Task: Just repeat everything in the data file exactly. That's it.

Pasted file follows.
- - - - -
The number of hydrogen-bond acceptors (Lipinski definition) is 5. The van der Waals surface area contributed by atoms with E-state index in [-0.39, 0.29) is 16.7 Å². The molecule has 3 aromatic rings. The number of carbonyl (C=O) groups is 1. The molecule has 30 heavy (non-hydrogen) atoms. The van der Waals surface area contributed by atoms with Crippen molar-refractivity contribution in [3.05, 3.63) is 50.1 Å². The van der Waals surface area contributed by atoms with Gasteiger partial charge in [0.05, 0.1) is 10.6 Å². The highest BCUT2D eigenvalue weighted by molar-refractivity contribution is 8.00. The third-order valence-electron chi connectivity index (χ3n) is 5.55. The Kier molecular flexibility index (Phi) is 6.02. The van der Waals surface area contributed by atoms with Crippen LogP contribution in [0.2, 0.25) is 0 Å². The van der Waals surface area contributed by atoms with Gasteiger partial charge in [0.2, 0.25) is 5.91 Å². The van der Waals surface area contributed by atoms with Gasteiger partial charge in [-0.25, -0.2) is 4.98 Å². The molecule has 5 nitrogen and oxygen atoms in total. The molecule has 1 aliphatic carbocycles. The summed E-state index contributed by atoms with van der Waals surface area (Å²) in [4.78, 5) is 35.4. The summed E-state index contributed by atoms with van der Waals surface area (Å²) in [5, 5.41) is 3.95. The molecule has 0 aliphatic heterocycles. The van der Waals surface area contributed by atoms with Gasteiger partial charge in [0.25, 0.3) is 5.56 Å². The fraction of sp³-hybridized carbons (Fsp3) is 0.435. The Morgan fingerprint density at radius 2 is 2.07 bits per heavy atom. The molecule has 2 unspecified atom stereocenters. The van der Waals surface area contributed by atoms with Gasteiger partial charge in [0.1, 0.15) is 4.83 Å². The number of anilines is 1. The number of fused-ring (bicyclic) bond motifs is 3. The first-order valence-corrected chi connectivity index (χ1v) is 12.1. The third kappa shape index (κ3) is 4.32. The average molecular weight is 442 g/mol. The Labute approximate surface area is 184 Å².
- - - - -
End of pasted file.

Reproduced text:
The number of hydrogen-bond acceptors (Lipinski definition) is 5. The van der Waals surface area contributed by atoms with E-state index in [-0.39, 0.29) is 16.7 Å². The molecule has 3 aromatic rings. The number of carbonyl (C=O) groups is 1. The molecule has 30 heavy (non-hydrogen) atoms. The van der Waals surface area contributed by atoms with Crippen molar-refractivity contribution in [3.05, 3.63) is 50.1 Å². The van der Waals surface area contributed by atoms with Gasteiger partial charge in [0.05, 0.1) is 10.6 Å². The highest BCUT2D eigenvalue weighted by molar-refractivity contribution is 8.00. The third-order valence-electron chi connectivity index (χ3n) is 5.55. The Kier molecular flexibility index (Phi) is 6.02. The van der Waals surface area contributed by atoms with Crippen LogP contribution in [0.2, 0.25) is 0 Å². The van der Waals surface area contributed by atoms with Gasteiger partial charge in [0.2, 0.25) is 5.91 Å². The van der Waals surface area contributed by atoms with Gasteiger partial charge in [-0.25, -0.2) is 4.98 Å². The molecule has 5 nitrogen and oxygen atoms in total. The molecule has 1 aliphatic carbocycles. The summed E-state index contributed by atoms with van der Waals surface area (Å²) in [4.78, 5) is 35.4. The summed E-state index contributed by atoms with van der Waals surface area (Å²) in [5, 5.41) is 3.95. The molecule has 0 aliphatic heterocycles. The van der Waals surface area contributed by atoms with Gasteiger partial charge in [0.25, 0.3) is 5.56 Å². The fraction of sp³-hybridized carbons (Fsp3) is 0.435. The Morgan fingerprint density at radius 2 is 2.07 bits per heavy atom. The molecule has 2 unspecified atom stereocenters. The van der Waals surface area contributed by atoms with Gasteiger partial charge in [0.1, 0.15) is 4.83 Å². The number of anilines is 1. The number of fused-ring (bicyclic) bond motifs is 3. The first-order valence-corrected chi connectivity index (χ1v) is 12.1. The third kappa shape index (κ3) is 4.32. The average molecular weight is 442 g/mol. The Labute approximate surface area is 184 Å².